Cheery Winter Containers

    • Holland flower bulbs are now available for fall planting. These lovely gems will bloom for you next spring.
    • Plant cover crops in the garden where summer plants have finished. Fava beans and crimson clover will grow through the winter and improve your soil for spring planting.
    • Wildflower seed broadcasted with the first rains will take root over the winter and burst into flower next spring.
    • Divide artichoke plants which have been in the ground for three or four years. Mulch established plants with steer manure.
    • Choose shade trees for fall color now and plant them while the soil is still warm.

Cheery Winter Containers

When the days of autumn turn cool and crisp and the leaves begin to show their colors, it is time to replant your containers and flower beds for color and interest in the months ahead.

Planting winter containers garden is possible by using plants that are cold hardy and tolerant of temperatures that can get below freezing.

Pansies and violas love the cold. They bloom continuously through the winter months and even have been seen blooming underneath the snow.

Ornamental kale and cabbage have beautiful purple leaves which intensify with the frost. They make colorful arrangements with their bold, round heads.

Primroses have bright-colored flowers that just keep on coming. In bright red, blue, yellow and pink they are very showy in containers.

Ranunculus and anemone bulbs can be tucked into containers for spring bloom. They come in a wide variety of colors.

Speaking of bulbs, combining bulbs with winter annuals is a great way to get two seasons of bloom out of one planting. Since bulbs are buried deep, plant them first, then plant flowers between the bulbs so they aren’t right on top of them.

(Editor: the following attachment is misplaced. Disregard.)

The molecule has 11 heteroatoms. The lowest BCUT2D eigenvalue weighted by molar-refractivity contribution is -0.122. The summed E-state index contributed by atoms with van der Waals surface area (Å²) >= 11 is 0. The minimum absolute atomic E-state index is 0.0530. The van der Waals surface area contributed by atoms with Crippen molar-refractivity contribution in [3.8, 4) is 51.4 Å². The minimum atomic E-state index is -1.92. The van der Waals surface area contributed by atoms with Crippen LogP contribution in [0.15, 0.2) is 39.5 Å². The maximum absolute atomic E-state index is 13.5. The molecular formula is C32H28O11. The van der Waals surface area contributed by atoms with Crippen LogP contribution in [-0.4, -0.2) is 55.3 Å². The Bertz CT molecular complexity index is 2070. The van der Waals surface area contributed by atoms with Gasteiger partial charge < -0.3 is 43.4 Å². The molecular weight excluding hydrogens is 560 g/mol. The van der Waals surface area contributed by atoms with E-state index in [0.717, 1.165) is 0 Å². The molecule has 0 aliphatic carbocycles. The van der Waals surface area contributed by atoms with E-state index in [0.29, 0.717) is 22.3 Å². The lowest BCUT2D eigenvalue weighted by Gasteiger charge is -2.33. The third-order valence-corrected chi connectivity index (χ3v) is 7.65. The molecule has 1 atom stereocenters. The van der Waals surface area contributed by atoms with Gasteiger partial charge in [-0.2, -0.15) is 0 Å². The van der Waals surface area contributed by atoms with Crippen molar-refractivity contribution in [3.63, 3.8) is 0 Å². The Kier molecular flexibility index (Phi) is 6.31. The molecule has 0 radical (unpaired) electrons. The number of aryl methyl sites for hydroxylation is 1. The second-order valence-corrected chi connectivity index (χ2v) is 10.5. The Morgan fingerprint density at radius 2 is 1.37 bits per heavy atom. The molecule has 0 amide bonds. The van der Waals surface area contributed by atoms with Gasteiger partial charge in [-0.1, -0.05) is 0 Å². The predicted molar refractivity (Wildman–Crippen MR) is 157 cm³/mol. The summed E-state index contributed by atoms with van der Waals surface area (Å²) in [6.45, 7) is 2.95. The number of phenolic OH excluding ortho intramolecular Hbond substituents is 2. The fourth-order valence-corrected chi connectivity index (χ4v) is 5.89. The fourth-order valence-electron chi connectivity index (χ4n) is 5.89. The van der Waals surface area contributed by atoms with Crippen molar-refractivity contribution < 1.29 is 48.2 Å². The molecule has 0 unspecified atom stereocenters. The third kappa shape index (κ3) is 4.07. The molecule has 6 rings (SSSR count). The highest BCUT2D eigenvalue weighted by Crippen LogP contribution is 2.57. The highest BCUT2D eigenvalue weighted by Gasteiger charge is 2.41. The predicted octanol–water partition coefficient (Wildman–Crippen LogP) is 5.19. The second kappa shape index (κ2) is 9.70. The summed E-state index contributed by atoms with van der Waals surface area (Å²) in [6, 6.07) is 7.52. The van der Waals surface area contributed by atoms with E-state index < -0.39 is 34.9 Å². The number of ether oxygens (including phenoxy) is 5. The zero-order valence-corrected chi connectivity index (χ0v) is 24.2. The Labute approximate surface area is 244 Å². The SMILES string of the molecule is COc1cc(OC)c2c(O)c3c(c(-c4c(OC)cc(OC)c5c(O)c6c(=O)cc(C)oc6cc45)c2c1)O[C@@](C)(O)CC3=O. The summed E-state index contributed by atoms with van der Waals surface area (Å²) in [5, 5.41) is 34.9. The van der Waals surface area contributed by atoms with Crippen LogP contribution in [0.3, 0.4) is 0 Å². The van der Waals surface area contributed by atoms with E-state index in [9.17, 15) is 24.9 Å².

The flowers will start growing and fill in by the time the green sprouts of the bulbs begin to show. Then in March, April or May, when the bulbs come into bloom, you will enjoy the beautiful combinations that you have created. After the bulbs have finished blooming, the flowers will hide the foliage of the maturing bulbs.

For pinks and purples, combine lavender pansies with pink and white tulips. Or plant purple and pink tulips in a bed of fragrant, flowering stock, which bloom in pink, white and lavender.

Blue and yellow are always a nice combination. Plant yellow daffodils with dark blue pansies or the lovely ‘Morpho Blue’ pansies, which are pastel blue with yellow markings.

Crocuses bloom early and will look cute coming up through a bed of Johnny-jump-ups. Use your imagination to make other attractive combinations.

It is best to plant your containers in the early fall when the sun will still warm the pots in the daytime. You should place containers in as much sun as possible for the most flowers.

If we have a dry spell, be sure to water the containers, especially if very cold weather is expected. Make sure your containers have drain holes in them and use fresh potting soil for best results.

Let the happy faces of cool-season flowers and bulbs brighten your containers through the winter months.

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